Candidates square off ahead of Dakota County attorney primary

  • In US
  • 2022-07-29 14:31:00Z
  • By Pioneer Press, St. Paul, Minn.


When Dakota County Attorney James Backstrom retired in February 2021 after 34 years in office, the Dakota County Board of Commissioners appointed his deputy chief, Kathy Keena, as his interim replacement after interviewing two applicants: Keena and Elizabeth Lamin, a homicide and violent crimes prosecutor in the Ramsey County Attorney's office.

On Aug. 9, primary voters will whittle the field of four candidates down to two who will advance to the Nov. 8 election.

The candidates once again include Keena, who has served in the county attorney's office for 22 years; Lamin, the director of Violence Intervention and Community Partnerships in the Ramsey County Attorney's office; attorney Matt Little, a former Lakeville mayor and recent state lawmaker; and Jeffrey Sheridan, a criminal defense attorney who has successfully appealed dozens of cases, including two blood alcohol testing cases that reached the United States Supreme Court.

As the county's chief prosecutor, the county attorney oversees roughly 100 employees, including 45 attorneys whose work ranges from felony prosecution to civil commitments, child support enforcement, anti-crime initiatives and filing petitions on behalf of abused and neglected children. The office also serves as the in-house legal counsel to the county board and all county departments.

Kathy Keena

  • Age: 58

  • Occupation: Appointed interim Dakota County Attorney in 2021; formerly chief deputy in the Dakota County Attorney's office.

  • Relevant experience: Dakota County Attorney - May 2021 to present; Chief Deputy Dakota County Attorney - July 2019 to May 2021; Criminal Division Head, Dakota County Attorney's Office - June 2013 to July 2019; Assistant Dakota County Attorney - April 2000 to June 2013; Lyon County Attorney - 1992 through 1997; Assistant Lyon County Attorney - 1990 to 1992; Board of Directors, Minnesota County Attorney's Association - 2021 to present.

  • Endorsements: Former Dakota County Attorney Jim Backstrom, Dakota County Sheriff Tim Leslie, Dakota County Commissioner Joe Atkins, Dakota County Board Chair Kathleen Gaylord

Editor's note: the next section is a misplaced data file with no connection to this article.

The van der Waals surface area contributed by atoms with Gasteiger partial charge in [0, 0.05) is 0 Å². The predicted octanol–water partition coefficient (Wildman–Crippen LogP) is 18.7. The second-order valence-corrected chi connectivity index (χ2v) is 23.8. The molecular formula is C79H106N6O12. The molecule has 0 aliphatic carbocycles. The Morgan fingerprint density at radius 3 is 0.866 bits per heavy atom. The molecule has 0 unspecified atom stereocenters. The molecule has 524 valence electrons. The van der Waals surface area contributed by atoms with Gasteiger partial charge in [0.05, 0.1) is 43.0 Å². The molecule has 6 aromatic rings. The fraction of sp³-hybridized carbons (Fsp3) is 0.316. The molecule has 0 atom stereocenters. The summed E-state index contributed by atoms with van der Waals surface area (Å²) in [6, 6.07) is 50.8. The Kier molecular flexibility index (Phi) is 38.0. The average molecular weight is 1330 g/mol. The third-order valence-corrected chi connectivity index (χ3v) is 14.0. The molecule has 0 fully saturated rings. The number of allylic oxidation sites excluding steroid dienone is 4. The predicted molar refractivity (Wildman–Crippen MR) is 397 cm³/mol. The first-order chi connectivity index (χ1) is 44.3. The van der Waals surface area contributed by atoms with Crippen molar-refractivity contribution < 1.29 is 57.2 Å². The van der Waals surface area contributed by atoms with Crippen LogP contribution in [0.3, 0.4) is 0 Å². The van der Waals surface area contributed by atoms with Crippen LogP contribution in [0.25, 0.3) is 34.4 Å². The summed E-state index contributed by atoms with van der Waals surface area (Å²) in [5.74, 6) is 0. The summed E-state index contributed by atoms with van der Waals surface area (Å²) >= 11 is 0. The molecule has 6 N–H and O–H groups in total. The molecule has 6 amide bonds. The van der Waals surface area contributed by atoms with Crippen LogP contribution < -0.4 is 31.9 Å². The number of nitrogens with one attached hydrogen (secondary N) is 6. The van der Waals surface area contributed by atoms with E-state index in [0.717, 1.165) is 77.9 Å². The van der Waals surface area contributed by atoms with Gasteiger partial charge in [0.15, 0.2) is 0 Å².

• What are your three biggest priorities?: "(1) Continuing our efforts to protect public safety by prosecuting crime in a fair and just manner to hold people accountable for the crimes they commit; and ensuring the rights of victims are protected; (2) reducing criminal justice involvement with those living with a mental health and/or substance use disorder; and (3) addressing the criminal case backlog caused by pandemic related court closures."

  • Why are you seeking this job?: "I am seeking to retain the position of Dakota County Attorney because public service is my calling. I have devoted over 22 years of my life serving the residents of Dakota County. As the Dakota County Attorney, I lead a staff of nearly 100 employees and manage a budget of $8.4 million to ensure the many duties of the office are performed and performed well. I have experience in every facet of the work performed by the office; and equally important, I have the necessary leadership experience to carry the office forward. Dakota County is a premiere county in which to live, work and play and I have, and will continue to work hard to keep it that way."

  • Website or contact:

Elizabeth Lamin

    • Age: 45

    • Occupation: Assistant Ramsey County Attorney, homicide and violent crimes prosecutor and director of Violence Intervention and Community Partnerships for the Ramsey County Attorney's office.

    • Relevant experience: 15 years with the Ramsey County Attorney's office specializing in homicides and shootings; currently focuses on special projects related to youth auto theft, car-jackings and gun violence intervention. She previously worked in Ramsey County Attorney's child support division, and before that for Stearns County.

    • Endorsements: Ramsey County Attorney John Choi, AFSCME Council 5, State Rep. Ruth Richardson, DFL-Mendota Heights, various Ramsey County prosecutors.

    • What are your three biggest priorities? Lamin said that Dakota County lacks treatment courts offering services to veterans and the mentally ill, which would free up resources to focus on violent crime. "Around 10 years ago, we had a problem with tow truck drivers taking older vehicles and selling them for scrap. I helped write the legislation … to close that gap and require proof of ownership. Dakota County can help lead in (combatting catalytic converter theft) if we put together a collaborative coalition with multi-agency police and prosecutors, and ensure that the scrap yards are following the law."